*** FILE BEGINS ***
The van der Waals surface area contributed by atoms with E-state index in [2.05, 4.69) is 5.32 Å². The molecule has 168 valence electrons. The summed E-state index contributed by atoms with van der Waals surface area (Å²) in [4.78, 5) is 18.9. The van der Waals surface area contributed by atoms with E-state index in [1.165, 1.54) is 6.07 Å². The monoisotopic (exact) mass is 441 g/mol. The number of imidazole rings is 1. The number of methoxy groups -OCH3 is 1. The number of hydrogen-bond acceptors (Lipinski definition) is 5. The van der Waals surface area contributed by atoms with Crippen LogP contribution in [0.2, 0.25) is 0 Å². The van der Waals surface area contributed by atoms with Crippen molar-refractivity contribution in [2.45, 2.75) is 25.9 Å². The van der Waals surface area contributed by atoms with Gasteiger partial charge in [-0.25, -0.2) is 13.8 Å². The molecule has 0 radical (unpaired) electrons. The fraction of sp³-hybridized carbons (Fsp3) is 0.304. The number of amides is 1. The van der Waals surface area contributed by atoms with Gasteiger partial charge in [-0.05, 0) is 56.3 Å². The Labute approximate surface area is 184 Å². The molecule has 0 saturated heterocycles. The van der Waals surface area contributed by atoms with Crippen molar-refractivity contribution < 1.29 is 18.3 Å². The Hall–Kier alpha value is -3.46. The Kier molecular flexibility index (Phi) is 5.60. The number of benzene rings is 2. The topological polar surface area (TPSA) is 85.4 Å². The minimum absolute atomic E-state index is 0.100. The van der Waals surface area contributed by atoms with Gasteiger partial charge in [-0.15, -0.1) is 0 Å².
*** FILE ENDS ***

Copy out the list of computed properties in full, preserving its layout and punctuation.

The van der Waals surface area contributed by atoms with E-state index in [2.05, 4.69) is 5.32 Å². The molecule has 168 valence electrons. The summed E-state index contributed by atoms with van der Waals surface area (Å²) in [4.78, 5) is 18.9. The van der Waals surface area contributed by atoms with E-state index in [1.165, 1.54) is 6.07 Å². The monoisotopic (exact) mass is 441 g/mol. The number of imidazole rings is 1. The number of methoxy groups -OCH3 is 1. The number of hydrogen-bond acceptors (Lipinski definition) is 5. The van der Waals surface area contributed by atoms with Crippen LogP contribution in [0.2, 0.25) is 0 Å². The van der Waals surface area contributed by atoms with Crippen molar-refractivity contribution in [2.45, 2.75) is 25.9 Å². The van der Waals surface area contributed by atoms with Gasteiger partial charge in [-0.25, -0.2) is 13.8 Å². The molecule has 0 radical (unpaired) electrons. The fraction of sp³-hybridized carbons (Fsp3) is 0.304. The number of amides is 1. The van der Waals surface area contributed by atoms with Gasteiger partial charge in [-0.05, 0) is 56.3 Å². The Labute approximate surface area is 184 Å². The molecule has 0 saturated heterocycles. The van der Waals surface area contributed by atoms with Crippen molar-refractivity contribution < 1.29 is 18.3 Å². The Hall–Kier alpha value is -3.46. The Kier molecular flexibility index (Phi) is 5.60. The number of benzene rings is 2. The topological polar surface area (TPSA) is 85.4 Å². The minimum absolute atomic E-state index is 0.100. The van der Waals surface area contributed by atoms with Gasteiger partial charge in [-0.15, -0.1) is 0 Å².